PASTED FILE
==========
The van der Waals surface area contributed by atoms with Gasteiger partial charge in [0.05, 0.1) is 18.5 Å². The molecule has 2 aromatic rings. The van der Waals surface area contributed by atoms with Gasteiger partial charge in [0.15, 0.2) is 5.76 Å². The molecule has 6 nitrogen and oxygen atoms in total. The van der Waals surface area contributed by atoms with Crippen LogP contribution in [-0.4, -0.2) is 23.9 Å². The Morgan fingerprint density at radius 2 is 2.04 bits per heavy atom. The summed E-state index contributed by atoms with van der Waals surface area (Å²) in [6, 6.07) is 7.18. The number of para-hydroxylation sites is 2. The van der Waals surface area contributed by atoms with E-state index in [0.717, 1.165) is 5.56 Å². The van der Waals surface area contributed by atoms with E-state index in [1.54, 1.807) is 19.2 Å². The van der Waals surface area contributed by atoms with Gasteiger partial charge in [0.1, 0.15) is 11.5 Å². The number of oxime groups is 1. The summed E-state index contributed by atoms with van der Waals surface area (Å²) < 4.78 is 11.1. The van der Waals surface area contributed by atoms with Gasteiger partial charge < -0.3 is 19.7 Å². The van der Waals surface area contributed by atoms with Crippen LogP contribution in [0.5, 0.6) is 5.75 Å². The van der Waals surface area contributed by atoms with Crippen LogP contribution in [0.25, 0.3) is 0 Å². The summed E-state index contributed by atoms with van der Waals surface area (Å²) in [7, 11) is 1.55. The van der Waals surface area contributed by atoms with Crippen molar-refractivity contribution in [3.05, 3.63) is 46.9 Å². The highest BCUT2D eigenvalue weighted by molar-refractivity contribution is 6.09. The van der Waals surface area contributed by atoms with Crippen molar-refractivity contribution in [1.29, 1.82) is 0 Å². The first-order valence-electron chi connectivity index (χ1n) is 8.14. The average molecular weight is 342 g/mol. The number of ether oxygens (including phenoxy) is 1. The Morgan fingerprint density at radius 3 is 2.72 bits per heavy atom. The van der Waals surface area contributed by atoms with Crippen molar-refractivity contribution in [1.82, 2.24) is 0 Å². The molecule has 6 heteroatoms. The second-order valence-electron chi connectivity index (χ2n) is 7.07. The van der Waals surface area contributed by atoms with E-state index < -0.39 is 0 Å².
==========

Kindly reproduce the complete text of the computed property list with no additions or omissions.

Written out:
The van der Waals surface area contributed by atoms with Gasteiger partial charge in [0.05, 0.1) is 18.5 Å². The molecule has 2 aromatic rings. The van der Waals surface area contributed by atoms with Gasteiger partial charge in [0.15, 0.2) is 5.76 Å². The molecule has 6 nitrogen and oxygen atoms in total. The van der Waals surface area contributed by atoms with Crippen LogP contribution in [-0.4, -0.2) is 23.9 Å². The Morgan fingerprint density at radius 2 is 2.04 bits per heavy atom. The summed E-state index contributed by atoms with van der Waals surface area (Å²) in [6, 6.07) is 7.18. The number of para-hydroxylation sites is 2. The van der Waals surface area contributed by atoms with E-state index in [0.717, 1.165) is 5.56 Å². The van der Waals surface area contributed by atoms with E-state index in [1.54, 1.807) is 19.2 Å². The van der Waals surface area contributed by atoms with Gasteiger partial charge in [0.1, 0.15) is 11.5 Å². The number of oxime groups is 1. The summed E-state index contributed by atoms with van der Waals surface area (Å²) < 4.78 is 11.1. The van der Waals surface area contributed by atoms with Gasteiger partial charge < -0.3 is 19.7 Å². The van der Waals surface area contributed by atoms with Crippen LogP contribution in [0.5, 0.6) is 5.75 Å². The van der Waals surface area contributed by atoms with Crippen LogP contribution in [0.25, 0.3) is 0 Å². The summed E-state index contributed by atoms with van der Waals surface area (Å²) in [7, 11) is 1.55. The van der Waals surface area contributed by atoms with Crippen molar-refractivity contribution in [3.05, 3.63) is 46.9 Å². The highest BCUT2D eigenvalue weighted by molar-refractivity contribution is 6.09. The van der Waals surface area contributed by atoms with Crippen molar-refractivity contribution in [1.29, 1.82) is 0 Å². The first-order valence-electron chi connectivity index (χ1n) is 8.14. The average molecular weight is 342 g/mol. The number of ether oxygens (including phenoxy) is 1. The Morgan fingerprint density at radius 3 is 2.72 bits per heavy atom. The van der Waals surface area contributed by atoms with Crippen molar-refractivity contribution in [1.82, 2.24) is 0 Å². The molecule has 6 heteroatoms. The second-order valence-electron chi connectivity index (χ2n) is 7.07. The van der Waals surface area contributed by atoms with E-state index < -0.39 is 0 Å².